Up a Creek With NOAA Fisheries
A suitable habitat for several native fish species was found
Kit Gordon, GreenTown Los Altos team member, took a trip to look at Permanente Creek’s health and filed this story.
On a cool crisp morning, Mondy Lariz and I waited in the parking lot with Alice Rich, Fisheries and Ecological Consultant. A white van drove up with government license plates carrying Gary Stern and Darren Howe from NOAA Fisheries. The two introduced themselves and we headed up to survey Permanente Creek starting at Heritage Oaks Park.
A month ago, I called Gary with a proposal to remove a massive fish barrier, the 1.3 mile long, concrete Permanente Diversion Channel. Currently, steelhead trout swim past this barrier and up Stevens Creek. They can’t get far on Stevens Creek as there is a dam and its flow is controlled by the Water District for flood mitigation and water supply purposes, but not to sustain fish habitat.
“I don’t want to send fish to their deaths,” Gary feared. He however decided to take a closer look at Permanente Creek to assess its habitat potential.
By the 10th time my boots submerged, I stopped taking them off to empty. I copied Darren’s technique and just swung my heavy water filled boot up the creek bank and bent slightly to empty.
Around 9:15AM we started walking up the creek. Gary and Alice were the most experienced but, dressed as near opposites.
“There won’t be any deep pools,” I mistakenly proclaimed.
Gary had full waders, up to his hip. Alice had shorts and hiking shoes. I soon realized either of these two footwear choices were better alternatives to my knee high boots. By the 10th time my boots submerged, I stopped taking them off to empty. I copied Darren’s technique and just swung my heavy water filled boot up the creek bank and bent slightly to empty.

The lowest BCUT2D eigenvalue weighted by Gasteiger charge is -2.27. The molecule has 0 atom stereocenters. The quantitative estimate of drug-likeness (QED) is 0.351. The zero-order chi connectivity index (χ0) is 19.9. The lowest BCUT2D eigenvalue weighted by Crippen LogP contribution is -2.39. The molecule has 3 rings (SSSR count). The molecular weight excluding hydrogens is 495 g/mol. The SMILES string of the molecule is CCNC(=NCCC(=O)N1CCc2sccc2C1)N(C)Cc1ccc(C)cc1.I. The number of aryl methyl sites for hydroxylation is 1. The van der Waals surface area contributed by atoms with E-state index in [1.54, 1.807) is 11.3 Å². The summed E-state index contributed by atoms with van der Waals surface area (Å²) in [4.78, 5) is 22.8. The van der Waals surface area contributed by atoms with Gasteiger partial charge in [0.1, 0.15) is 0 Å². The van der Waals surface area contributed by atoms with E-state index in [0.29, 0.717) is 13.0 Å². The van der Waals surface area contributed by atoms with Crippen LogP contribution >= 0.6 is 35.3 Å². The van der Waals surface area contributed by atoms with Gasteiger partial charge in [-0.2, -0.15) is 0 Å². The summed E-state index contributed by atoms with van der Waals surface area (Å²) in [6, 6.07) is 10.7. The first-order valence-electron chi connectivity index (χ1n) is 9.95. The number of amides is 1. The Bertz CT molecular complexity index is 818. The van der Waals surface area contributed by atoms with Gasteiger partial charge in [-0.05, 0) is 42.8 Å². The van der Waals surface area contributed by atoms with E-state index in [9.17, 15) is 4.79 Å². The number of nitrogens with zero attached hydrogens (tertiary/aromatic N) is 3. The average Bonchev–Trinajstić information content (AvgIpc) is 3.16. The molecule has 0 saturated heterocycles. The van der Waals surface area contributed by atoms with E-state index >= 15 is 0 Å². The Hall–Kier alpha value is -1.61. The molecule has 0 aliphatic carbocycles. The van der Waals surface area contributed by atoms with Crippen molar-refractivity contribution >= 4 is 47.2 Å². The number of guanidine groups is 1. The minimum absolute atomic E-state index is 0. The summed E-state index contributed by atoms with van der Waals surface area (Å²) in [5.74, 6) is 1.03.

We found FISH, most likely resident trout along with roach and suckers. Yes, this creek can sustain fish, as least in the late spring.
Happy to see steelhead trout swimming freely in the creek.
“You have a nice little creek here,” Gary said several times.
Mondy, with his depth of knowledge and contacts, answered Gary and Darren’s stream of questions.
We found great habitat for steelhead: refugia, deep pools, cool water, and only a few minor fish barriers. But several more questions needed to be answered. What are the flows in the fall? When should we schedule a date for electrofishing to identify the species? What’s the plan for the minor fish barriers? What about Lehigh’s impact? The sediment increased and the variety of fish decreased as we approached Rancho San Antonio – evidence of Lehigh’s discharges into the creek.
“It may take years for this sediment to clear up, but the potential here is quite good,” Gary concluded.
“What are you doing?” asked Mike, the ranger at Rancho San Antonio as we emerged from 3.5 hours tangled in blackberries, nettles, poison oak, and brush. We didn’t look like the usual RSA guest with twigs sticking out from our hats, soaked pants, waders, and note pads.
“Matt knows we’re here,” I said apologetically. Mike was very excited after hearing our findings and offered to check flows on the upper west branch for us.
“You’ve got a great job,” I said to Darren.
“Not all days are this much fun,” he replied.
Kit Gorden, Green Town Volunteer